The concept of [[Transformational Discipleship]] essentially pushes against an [anemic understanding of discipleship](https://keelancook.com/2016/08/05/is-our-understanding-of-discipleship-anemic/) with a focus on all three [[Learning Domains]]. This requires, at minimum, a transformation not only in thinking but in behaviors as well. In that way, true discipleship has much in common with habit formation.
A number of recent books have been written on the importance of habits and on habit change management. The two most notable are perhaps the [[The Power of Habit (Duhigg, 2014)]] and [[Atomic Habits (Clear, 2018)]]. These works on habit formation provide insight for discipleship and spiritual formation, especially as it relates to spiritual disciplines.
## Insights for Duhigg and Clear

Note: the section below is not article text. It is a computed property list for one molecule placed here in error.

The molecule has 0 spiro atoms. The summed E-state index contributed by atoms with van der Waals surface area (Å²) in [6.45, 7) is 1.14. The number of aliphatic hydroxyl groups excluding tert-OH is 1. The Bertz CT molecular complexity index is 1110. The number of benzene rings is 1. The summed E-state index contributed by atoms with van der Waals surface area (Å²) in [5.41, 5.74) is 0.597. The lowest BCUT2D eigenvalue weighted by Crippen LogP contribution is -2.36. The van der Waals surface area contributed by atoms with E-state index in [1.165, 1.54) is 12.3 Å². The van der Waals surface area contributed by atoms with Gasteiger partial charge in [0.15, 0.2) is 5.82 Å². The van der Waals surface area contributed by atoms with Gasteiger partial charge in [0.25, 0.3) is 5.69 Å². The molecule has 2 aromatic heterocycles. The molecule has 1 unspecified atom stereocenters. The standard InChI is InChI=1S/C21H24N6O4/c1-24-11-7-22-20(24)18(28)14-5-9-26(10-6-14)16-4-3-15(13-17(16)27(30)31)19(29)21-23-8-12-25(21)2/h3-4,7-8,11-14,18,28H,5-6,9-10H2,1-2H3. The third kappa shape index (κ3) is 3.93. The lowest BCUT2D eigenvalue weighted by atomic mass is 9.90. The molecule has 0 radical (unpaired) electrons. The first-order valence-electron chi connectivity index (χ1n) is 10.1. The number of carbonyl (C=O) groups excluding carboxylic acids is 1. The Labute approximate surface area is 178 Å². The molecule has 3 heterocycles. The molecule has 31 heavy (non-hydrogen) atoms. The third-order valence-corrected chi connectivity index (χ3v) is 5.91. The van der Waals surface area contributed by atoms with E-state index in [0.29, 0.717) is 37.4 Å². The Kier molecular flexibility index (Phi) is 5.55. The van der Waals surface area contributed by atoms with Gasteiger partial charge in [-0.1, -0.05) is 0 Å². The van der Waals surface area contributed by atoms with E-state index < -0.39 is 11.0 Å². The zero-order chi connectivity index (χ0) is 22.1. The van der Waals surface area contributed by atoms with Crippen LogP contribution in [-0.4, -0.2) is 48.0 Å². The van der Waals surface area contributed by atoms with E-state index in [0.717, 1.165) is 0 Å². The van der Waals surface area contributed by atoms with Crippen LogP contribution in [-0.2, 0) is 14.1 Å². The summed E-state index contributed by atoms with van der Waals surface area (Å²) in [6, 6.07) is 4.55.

[[*This section needs to be completed from literature notes on these two books.*::lmn]]
In his book [The Power of Habit](https://amzn.to/2PViZiY), Duhigg makes a case for the importance of critical consideration of habit formation and the processes that allow for changing habits. [[Lay out his process for the habit cycle and how to adjust this in order to change habits.::lmn]]
Duhigg's explanation of habits maps with an understanding of both intentional and unintentional practices in the Christian life. If discipleship changes practices, then the process through which it does so aligns with the concepts of habit change. Understanding this relationship provides a pathway for instilling concrete practices within the disciplship process that address not only cognitive and affective aspects of worldview, but also change behaviors as well.
## Habits of Grace as Spiritual Discipline Nomenclature
[[*Use Mathis's work to show how habit formation provides a healthy framework for the pratical application of spiritual disciples in a transformative discipleship process.*::lmn]]
David Mathis explicitly employs habit language for spiritual disciplines in his book, [[Habits of Grace (Mathis, 2016)]].